Neurodiversity Celebration Week is on the 13th – 19th of March this year and is a wonderful chance to embrace and learn about neurodiversity.
The term Neurodiversity encompasses a wide variety of neurological differences. The brain can be wired in a multitude of ways. This leads to many variable and complex possibilities for processing and understanding information. Although the use of labels is not always important, many in the community use the term “neurodiverse” to refer to people who may identify as having Dyslexia, DCD (Dyspraxia), Dyscalculia, Autism and ADHD.
Although often the focus is on the challenges associated with being Neurodiverse, there are also many strengths. Therefore, Neurodiversity Celebration Week is a chance for us to focus on the fantastic talents and special gifts that Neurodiversity can also give individuals.
Did you know people with ADHD are often highly creative and great at thinking outside the box? Autistic individuals can be incredible at spotting patterns and details often missed. Oh and we can be funny. Check out comedian Hannah Gatsby and her incredible standup. Not to mention fantastic actors, The renowned Anthony Hopkins is Autistic. Oh and don’t forget the incredible Chris Packham who not only has a brilliant career working with animals but does amazing work helping others in the community. This week join us outside of the box and learn about how great being neurodiverse can be!
Love is in the air this week! To celebrate Valentine’s Day, why not drop by the library and help yourself to some love heart sweets until stocks last. Leave us a little note telling us what you love about the library or what we can improve. We love getting feedback!
Information on all the services the Library provides can be found on the My Napier Library Webpage. Useful information includes opening hours, how to search for and borrow books, using our Click and Collect service, and how to order Inter-Library Loans. As well as finding information relevant to your subject area using our Subject Guides. And much much more. Have a little browse. Additionally, if any important updates come in about the library, you will find them there.
One of our best resources is LibrarySearch. We love to boast about it but we may be biased. It is the quickest and easiest way to search across our three libraries for the books and online resources you require. You can find hundreds of thousands of ebooks and subscription resources online without leaving your home. It really is that amazing.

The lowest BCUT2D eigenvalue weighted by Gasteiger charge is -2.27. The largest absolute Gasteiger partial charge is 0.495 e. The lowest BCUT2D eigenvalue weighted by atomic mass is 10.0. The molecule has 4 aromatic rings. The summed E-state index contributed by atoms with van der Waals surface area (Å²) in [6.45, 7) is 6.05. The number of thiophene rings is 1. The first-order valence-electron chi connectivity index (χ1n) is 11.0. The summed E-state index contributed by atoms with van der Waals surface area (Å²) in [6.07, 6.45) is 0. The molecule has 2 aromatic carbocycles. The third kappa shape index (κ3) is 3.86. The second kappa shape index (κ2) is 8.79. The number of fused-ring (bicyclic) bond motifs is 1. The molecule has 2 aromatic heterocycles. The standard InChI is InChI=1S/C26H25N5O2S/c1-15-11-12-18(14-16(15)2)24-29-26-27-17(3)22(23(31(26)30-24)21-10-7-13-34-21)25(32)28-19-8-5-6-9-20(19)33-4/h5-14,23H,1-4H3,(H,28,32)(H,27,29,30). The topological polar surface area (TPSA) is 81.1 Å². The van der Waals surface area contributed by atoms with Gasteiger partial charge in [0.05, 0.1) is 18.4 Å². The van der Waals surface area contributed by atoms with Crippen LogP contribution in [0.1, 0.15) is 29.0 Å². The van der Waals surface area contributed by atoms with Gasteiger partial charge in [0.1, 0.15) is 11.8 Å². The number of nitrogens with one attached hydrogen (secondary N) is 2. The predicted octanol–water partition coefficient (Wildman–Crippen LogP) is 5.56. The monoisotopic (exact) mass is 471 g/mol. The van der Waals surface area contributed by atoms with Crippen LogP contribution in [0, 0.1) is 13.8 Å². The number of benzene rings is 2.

Don’t forget, if you have any questions about the library, you can contact us via email at firstname.lastname@example.org or call us on 0131 455 3500. We are here to help.
Today is the 1st of February and the 1st of February is the start of the celebration of LGBTQ+ History Month in the UK. Throughout the month, events are held nationwide to raise awareness and celebrate achievement and diversity while combating prejudice.
Events and celebrations are organised by the LGBTQ+ History Month organisation which was founded in 2004. The first LGBTQ+ History month was in February 2005 by was run by Sue Sanders and Paul Patrick. The organisation has three taglines ‘claiming our past, celebrating our present, creating our future’. The main aims are ‘increasing visibility, raising awareness and advancing education’. Whilst ‘working towards creating safe spaces and promoting welfare’. You can find all events that are taking place this month on the LGBTQ+ Plus History Month website here.
Behind the Lens
The organisation runs a theme each year in order to raise more visibility of lived experiences. This year is ‘Behind the Lens’, celebrating LGBTQ+ peoples’ contributions to cinema and film. Looking at directors to animators, from special effects to lighting directors and beyond. As ‘at, a time when LGBTQ+ lives are in the media we also encourage you to look ‘Behind the Lens’ and listen to LGBT+ peoples’ lived experiences.’ Check out the LGBTQ+ History web pages here.